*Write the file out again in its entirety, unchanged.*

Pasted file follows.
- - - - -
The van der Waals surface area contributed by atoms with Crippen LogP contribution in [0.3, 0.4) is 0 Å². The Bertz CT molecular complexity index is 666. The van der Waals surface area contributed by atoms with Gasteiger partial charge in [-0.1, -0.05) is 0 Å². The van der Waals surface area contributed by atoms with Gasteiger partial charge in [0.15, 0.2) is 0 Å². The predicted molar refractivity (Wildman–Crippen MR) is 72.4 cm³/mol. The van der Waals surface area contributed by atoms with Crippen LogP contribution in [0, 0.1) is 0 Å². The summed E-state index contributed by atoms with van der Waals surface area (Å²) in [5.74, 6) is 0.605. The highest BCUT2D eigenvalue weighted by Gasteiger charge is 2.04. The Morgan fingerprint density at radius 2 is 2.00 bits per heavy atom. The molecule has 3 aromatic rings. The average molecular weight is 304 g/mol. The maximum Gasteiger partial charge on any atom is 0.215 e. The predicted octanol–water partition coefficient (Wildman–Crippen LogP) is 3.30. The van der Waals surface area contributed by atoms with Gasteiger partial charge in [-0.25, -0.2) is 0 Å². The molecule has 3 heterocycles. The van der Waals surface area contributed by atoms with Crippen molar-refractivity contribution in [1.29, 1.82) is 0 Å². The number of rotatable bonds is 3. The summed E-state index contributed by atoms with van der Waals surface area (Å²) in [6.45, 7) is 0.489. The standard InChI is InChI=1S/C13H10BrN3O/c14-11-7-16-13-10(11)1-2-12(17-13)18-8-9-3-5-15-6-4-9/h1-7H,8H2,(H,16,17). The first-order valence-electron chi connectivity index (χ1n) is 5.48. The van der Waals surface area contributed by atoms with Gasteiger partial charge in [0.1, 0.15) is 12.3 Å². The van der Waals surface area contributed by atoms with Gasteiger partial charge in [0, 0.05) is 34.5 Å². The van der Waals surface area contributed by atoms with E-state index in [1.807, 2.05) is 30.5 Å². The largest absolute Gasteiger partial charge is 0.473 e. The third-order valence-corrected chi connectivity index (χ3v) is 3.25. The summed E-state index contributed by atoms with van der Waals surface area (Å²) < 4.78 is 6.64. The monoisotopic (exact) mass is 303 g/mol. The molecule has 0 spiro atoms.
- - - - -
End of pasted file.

The van der Waals surface area contributed by atoms with Crippen LogP contribution in [0.3, 0.4) is 0 Å². The Bertz CT molecular complexity index is 666. The van der Waals surface area contributed by atoms with Gasteiger partial charge in [-0.1, -0.05) is 0 Å². The van der Waals surface area contributed by atoms with Gasteiger partial charge in [0.15, 0.2) is 0 Å². The predicted molar refractivity (Wildman–Crippen MR) is 72.4 cm³/mol. The van der Waals surface area contributed by atoms with Crippen LogP contribution in [0, 0.1) is 0 Å². The summed E-state index contributed by atoms with van der Waals surface area (Å²) in [5.74, 6) is 0.605. The highest BCUT2D eigenvalue weighted by Gasteiger charge is 2.04. The Morgan fingerprint density at radius 2 is 2.00 bits per heavy atom. The molecule has 3 aromatic rings. The average molecular weight is 304 g/mol. The maximum Gasteiger partial charge on any atom is 0.215 e. The predicted octanol–water partition coefficient (Wildman–Crippen LogP) is 3.30. The van der Waals surface area contributed by atoms with Gasteiger partial charge in [-0.25, -0.2) is 0 Å². The molecule has 3 heterocycles. The van der Waals surface area contributed by atoms with Crippen molar-refractivity contribution in [1.29, 1.82) is 0 Å². The number of rotatable bonds is 3. The summed E-state index contributed by atoms with van der Waals surface area (Å²) in [6.45, 7) is 0.489. The standard InChI is InChI=1S/C13H10BrN3O/c14-11-7-16-13-10(11)1-2-12(17-13)18-8-9-3-5-15-6-4-9/h1-7H,8H2,(H,16,17). The first-order valence-electron chi connectivity index (χ1n) is 5.48. The van der Waals surface area contributed by atoms with Gasteiger partial charge in [0.1, 0.15) is 12.3 Å². The van der Waals surface area contributed by atoms with Gasteiger partial charge in [0, 0.05) is 34.5 Å². The van der Waals surface area contributed by atoms with E-state index in [1.807, 2.05) is 30.5 Å². The largest absolute Gasteiger partial charge is 0.473 e. The third-order valence-corrected chi connectivity index (χ3v) is 3.25. The summed E-state index contributed by atoms with van der Waals surface area (Å²) < 4.78 is 6.64. The monoisotopic (exact) mass is 303 g/mol. The molecule has 0 spiro atoms.